When the Clemson Tigers embarrassed the mighty Alabama Crimson Tide in the 2019 College Football Playoff National Championship game, 44-16, the fallout was hardly more than a blip on the radar. When a program makes the postseason tournament five years in a row and has lost a total of six games in that span, it seems like they received a free pass for getting rolled in their biggest game.
As another college football season ends, so begins the ever-present issue of head coach Nick Saban‘s Alabama football program. Every year, this coaching staff turns over like a Waffle House pancake, and with yet another high-profile assistant coach on the move, it’s time that recruits, parents and fans around Alabama start to realize that this unsettling trend just isn’t right.
From the time kids begin to emerge in high school football, coaches come knocking at their front doors hoping to lure these talents to major college programs. With that comes promises of an education in football, school and life, as well as the pledge to keep these kids protected as long as they’re part of that university’s family.
It’s hard to honor any of those pledges when the faces making them change every single year.
The latest name on that list is Alabama’s co-offensive coordinator and wide receivers coach Josh Gattis, who after just one season in Tuscaloosa, is not expected to return next season. The 2014 Big Ten Recruiter of the Year was a former assistant working for James Franklin with the Penn State Nittany Lions and Vanderbilt Commodores, and he’s on the move again. Despite reports that he’d join former Alabama OC Mike Locksley, who was hired as head coach of the Maryland Terrapins for next season, Gattis has reportedly been hired as the next offensive coordinator of the Michigan Wolverines.
On the same day, Alabama offensive line coach Brent Key was announced as the latest addition to head coach Geoff Collins’ staff with the Georgia Tech Yellow Jackets.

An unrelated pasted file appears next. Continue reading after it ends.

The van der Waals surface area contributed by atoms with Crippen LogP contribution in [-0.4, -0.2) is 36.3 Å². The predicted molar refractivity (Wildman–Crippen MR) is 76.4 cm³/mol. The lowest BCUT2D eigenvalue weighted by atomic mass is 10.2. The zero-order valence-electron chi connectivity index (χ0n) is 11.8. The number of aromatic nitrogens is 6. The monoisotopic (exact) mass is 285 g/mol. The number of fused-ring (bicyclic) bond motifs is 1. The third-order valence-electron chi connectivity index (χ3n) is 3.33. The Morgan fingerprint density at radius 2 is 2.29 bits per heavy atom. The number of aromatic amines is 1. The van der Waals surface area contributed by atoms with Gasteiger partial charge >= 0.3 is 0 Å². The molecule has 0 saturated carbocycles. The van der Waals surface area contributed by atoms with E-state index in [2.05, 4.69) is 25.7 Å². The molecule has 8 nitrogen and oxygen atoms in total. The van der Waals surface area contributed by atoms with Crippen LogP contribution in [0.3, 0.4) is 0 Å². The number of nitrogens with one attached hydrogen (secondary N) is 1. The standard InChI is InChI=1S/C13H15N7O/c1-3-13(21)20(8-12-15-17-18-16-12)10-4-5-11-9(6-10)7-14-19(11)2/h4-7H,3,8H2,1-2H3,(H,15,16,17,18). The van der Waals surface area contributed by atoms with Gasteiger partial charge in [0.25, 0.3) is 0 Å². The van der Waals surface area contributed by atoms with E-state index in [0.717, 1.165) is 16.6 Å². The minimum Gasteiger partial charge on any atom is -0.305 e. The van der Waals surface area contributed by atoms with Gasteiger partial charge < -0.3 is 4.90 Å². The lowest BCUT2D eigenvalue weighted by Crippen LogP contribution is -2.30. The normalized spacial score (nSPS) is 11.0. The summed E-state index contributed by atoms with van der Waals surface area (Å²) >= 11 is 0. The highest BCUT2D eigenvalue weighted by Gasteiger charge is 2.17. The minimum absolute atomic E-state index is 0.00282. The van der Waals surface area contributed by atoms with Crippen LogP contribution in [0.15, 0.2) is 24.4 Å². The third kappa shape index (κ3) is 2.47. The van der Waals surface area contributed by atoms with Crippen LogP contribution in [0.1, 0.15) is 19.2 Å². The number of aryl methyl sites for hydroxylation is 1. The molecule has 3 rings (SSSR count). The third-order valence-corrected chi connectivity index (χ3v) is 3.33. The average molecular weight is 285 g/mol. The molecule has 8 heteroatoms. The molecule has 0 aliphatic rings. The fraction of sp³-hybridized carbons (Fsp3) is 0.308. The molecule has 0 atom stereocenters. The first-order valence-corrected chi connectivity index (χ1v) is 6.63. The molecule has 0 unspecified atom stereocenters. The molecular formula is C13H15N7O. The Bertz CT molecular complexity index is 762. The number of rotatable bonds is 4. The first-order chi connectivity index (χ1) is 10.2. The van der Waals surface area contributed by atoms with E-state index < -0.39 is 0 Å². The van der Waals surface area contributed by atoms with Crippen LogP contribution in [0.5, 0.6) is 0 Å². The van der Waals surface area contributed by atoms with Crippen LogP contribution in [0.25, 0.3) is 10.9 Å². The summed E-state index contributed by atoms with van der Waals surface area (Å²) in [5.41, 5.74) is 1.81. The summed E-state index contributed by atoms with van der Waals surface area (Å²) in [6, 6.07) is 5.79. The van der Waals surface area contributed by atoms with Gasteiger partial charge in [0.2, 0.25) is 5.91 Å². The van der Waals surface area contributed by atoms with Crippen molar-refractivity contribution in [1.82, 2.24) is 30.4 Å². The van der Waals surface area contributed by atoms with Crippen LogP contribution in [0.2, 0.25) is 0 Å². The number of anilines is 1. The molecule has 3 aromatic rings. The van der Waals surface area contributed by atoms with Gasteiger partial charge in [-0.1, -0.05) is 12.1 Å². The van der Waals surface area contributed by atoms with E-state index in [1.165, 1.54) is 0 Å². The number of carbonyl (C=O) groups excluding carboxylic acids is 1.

It’s time this ongoing issue isn’t glazed over with the “well, that’s just Alabama for you” argument. For as great of a recruiting destination as Nick Saban has built in Tuscaloosa, more and more recruits are going to start realizing that if they want to learn the game at its highest level, while still being a part of something greater than themselves, then the University of Alabama might not be the place for them.
Dabo Swinney is proving that fact one championship at a time.
The biggest example of this is freshman wide receiver Justyn Ross, who torched both Notre Dame’s and Alabama’s secondaries to the tune of 12 catches for 301 yards and three touchdowns in the Sugar Bowl and College Football Playoff title game. During the recruiting process, the five-star Phenix City (AL) native said he chose Clemson over Alabama because “the different type of culture that they have [at Clemson], as well as being ‘more a family and more coaching stability.'”
That coaching stability includes offensive coordinator Tony Elliott, a Clemson graduate whose been with the program since 2011. It also boasts defensive coordinator Brent Venables, one of the best recruiters and defensive minds in the nation, who’s been at Clemson since 2012.
In that same span, here is the list of Alabama coordinators since 2011:
— Jim McElwain
— Doug Nussmeier
— Lane Kiffin
— Steve Sarkisian
— Brian Daboll
— Mike Locksley
— Dan Enos
— Kirby Smart
— Jeremy Pruitt
— Tosh Lupoi
Even the unsung heroes at Alabama, like Josh Gattis, up and leave the program after writing “Worked for Nick Saban” on their resumes. For these guys, more power to them in searching for a better job. For the kids they’re promising to lead and teach, however, it might as well be a slap in the face.
If more elite recruits like Justyn Ross start realizing the ongoing problem at Alabama, we might watch the unrivaled talent that has descended on Tuscaloosa slowly diminish with time. It’s unfair in every way to these young men to deal with this kind of turnover. Going somewhere with stability, like Clemson, sounds a lot more appealing than the question marks that cycle in and out of the Crimson Tide facility.